Heat pumps are going to become the default for new builds. It’s much cheaper and easier to install than to retrofit, and provides a very low-maintenance way of generating heat from pure renewables. Using nearby parks or green spaces would be an ideal way of mixing natural space and renewable heating. If there isn’t space for a horizontal underground collector system, the air source or vertical borehole options could be considered.
Our friend Simon shares his experiences of installing a ground-source heat pump in an old cottage in Herefordshire.
NB: you can apply for up to 100% funding for an air source heat pump installation from our partners Housewrapped.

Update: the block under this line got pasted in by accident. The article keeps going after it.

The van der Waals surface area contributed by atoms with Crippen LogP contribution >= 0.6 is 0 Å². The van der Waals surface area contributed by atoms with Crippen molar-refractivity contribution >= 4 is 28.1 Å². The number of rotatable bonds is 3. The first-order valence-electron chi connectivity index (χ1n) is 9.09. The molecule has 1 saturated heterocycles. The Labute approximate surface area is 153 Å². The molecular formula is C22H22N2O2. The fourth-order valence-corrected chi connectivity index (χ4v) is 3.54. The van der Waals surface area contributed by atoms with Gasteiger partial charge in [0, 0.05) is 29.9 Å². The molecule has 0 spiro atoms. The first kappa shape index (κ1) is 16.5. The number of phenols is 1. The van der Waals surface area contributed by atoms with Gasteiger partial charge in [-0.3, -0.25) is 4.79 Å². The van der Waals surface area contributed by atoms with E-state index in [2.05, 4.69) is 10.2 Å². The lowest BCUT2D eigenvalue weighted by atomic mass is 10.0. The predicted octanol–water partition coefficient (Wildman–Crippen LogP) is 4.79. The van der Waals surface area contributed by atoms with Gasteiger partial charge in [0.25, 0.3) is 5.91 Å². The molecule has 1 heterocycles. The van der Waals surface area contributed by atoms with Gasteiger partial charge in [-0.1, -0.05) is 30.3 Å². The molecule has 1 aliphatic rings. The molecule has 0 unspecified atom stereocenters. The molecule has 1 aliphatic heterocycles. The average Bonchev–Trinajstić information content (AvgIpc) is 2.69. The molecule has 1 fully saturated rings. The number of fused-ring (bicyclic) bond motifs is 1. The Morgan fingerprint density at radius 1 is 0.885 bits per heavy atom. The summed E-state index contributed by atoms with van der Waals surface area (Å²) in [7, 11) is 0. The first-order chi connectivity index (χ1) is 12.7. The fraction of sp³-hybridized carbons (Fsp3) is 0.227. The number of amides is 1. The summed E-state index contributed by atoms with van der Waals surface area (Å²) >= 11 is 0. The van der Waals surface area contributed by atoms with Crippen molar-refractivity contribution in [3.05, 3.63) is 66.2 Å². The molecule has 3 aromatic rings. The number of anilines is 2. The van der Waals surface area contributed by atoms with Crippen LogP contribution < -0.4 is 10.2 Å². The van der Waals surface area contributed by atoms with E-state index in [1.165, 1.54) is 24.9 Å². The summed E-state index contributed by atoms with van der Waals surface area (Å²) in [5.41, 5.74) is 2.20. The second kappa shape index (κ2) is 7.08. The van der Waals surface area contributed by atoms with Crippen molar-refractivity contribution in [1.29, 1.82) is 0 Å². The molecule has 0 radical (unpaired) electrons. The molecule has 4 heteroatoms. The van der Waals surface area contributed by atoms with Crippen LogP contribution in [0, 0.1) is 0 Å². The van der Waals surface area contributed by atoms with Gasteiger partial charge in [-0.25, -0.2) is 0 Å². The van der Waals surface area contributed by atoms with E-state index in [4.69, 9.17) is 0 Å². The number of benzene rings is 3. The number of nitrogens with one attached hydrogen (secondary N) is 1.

Thanks to Rick Watson and Simon Lennane for information.
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John Cantor is the author of Heat Pumps for the Home, and has spent 40 years working with heat pumps. He’s worked with the Centre for Alternative Technology near Machynlleth, where he lives. He blogs here.
The views expressed here are those of the author and not necessarily lowimpact.org's
1[email protected] March 9th, 2022
hi, is the 100% funding still happening for heat pumps as I have read that the Domestic Renewable Heat Incentive (RHI) scheme is changing at the end of this month and that new schemes commissioned after 31 March will only get £5k towards the cost – not the 7 years of payments?